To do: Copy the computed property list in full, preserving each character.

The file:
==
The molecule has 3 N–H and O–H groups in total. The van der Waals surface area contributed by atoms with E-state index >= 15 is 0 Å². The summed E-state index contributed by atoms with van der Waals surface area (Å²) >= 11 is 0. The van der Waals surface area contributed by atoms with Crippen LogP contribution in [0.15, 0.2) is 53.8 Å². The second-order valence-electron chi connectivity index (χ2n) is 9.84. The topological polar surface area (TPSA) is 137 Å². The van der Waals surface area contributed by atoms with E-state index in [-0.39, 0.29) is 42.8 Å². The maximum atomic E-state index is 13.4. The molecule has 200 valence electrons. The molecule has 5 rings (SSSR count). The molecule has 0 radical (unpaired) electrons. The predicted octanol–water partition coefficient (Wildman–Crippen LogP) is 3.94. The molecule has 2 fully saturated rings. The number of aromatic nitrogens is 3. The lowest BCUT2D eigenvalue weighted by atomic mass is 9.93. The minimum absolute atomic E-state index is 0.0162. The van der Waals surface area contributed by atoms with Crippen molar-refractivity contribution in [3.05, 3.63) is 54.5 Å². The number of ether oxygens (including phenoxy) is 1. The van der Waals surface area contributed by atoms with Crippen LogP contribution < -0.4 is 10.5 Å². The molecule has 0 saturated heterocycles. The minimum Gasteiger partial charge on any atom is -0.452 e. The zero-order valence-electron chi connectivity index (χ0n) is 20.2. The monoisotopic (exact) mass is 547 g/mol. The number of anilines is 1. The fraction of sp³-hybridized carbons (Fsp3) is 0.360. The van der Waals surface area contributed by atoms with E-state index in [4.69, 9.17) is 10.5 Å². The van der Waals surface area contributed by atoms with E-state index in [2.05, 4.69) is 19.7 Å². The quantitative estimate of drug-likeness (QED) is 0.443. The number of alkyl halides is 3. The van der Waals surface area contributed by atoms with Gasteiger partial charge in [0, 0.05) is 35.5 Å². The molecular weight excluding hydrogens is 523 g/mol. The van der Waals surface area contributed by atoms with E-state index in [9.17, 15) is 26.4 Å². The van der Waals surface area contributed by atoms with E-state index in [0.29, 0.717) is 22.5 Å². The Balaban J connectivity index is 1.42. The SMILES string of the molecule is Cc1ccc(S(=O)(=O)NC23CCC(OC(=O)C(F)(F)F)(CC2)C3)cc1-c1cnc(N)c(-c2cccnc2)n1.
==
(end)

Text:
The molecule has 3 N–H and O–H groups in total. The van der Waals surface area contributed by atoms with E-state index >= 15 is 0 Å². The summed E-state index contributed by atoms with van der Waals surface area (Å²) >= 11 is 0. The van der Waals surface area contributed by atoms with Crippen LogP contribution in [0.15, 0.2) is 53.8 Å². The second-order valence-electron chi connectivity index (χ2n) is 9.84. The topological polar surface area (TPSA) is 137 Å². The van der Waals surface area contributed by atoms with E-state index in [-0.39, 0.29) is 42.8 Å². The maximum atomic E-state index is 13.4. The molecule has 200 valence electrons. The molecule has 5 rings (SSSR count). The molecule has 0 radical (unpaired) electrons. The predicted octanol–water partition coefficient (Wildman–Crippen LogP) is 3.94. The molecule has 2 fully saturated rings. The number of aromatic nitrogens is 3. The lowest BCUT2D eigenvalue weighted by atomic mass is 9.93. The minimum absolute atomic E-state index is 0.0162. The van der Waals surface area contributed by atoms with Crippen molar-refractivity contribution in [3.05, 3.63) is 54.5 Å². The number of ether oxygens (including phenoxy) is 1. The van der Waals surface area contributed by atoms with Crippen LogP contribution < -0.4 is 10.5 Å². The molecule has 0 saturated heterocycles. The minimum Gasteiger partial charge on any atom is -0.452 e. The zero-order valence-electron chi connectivity index (χ0n) is 20.2. The monoisotopic (exact) mass is 547 g/mol. The number of anilines is 1. The fraction of sp³-hybridized carbons (Fsp3) is 0.360. The van der Waals surface area contributed by atoms with E-state index in [4.69, 9.17) is 10.5 Å². The van der Waals surface area contributed by atoms with E-state index in [2.05, 4.69) is 19.7 Å². The quantitative estimate of drug-likeness (QED) is 0.443. The number of alkyl halides is 3. The van der Waals surface area contributed by atoms with Gasteiger partial charge in [0, 0.05) is 35.5 Å². The molecular weight excluding hydrogens is 523 g/mol. The van der Waals surface area contributed by atoms with E-state index in [9.17, 15) is 26.4 Å². The van der Waals surface area contributed by atoms with E-state index in [0.29, 0.717) is 22.5 Å². The Balaban J connectivity index is 1.42. The SMILES string of the molecule is Cc1ccc(S(=O)(=O)NC23CCC(OC(=O)C(F)(F)F)(CC2)C3)cc1-c1cnc(N)c(-c2cccnc2)n1.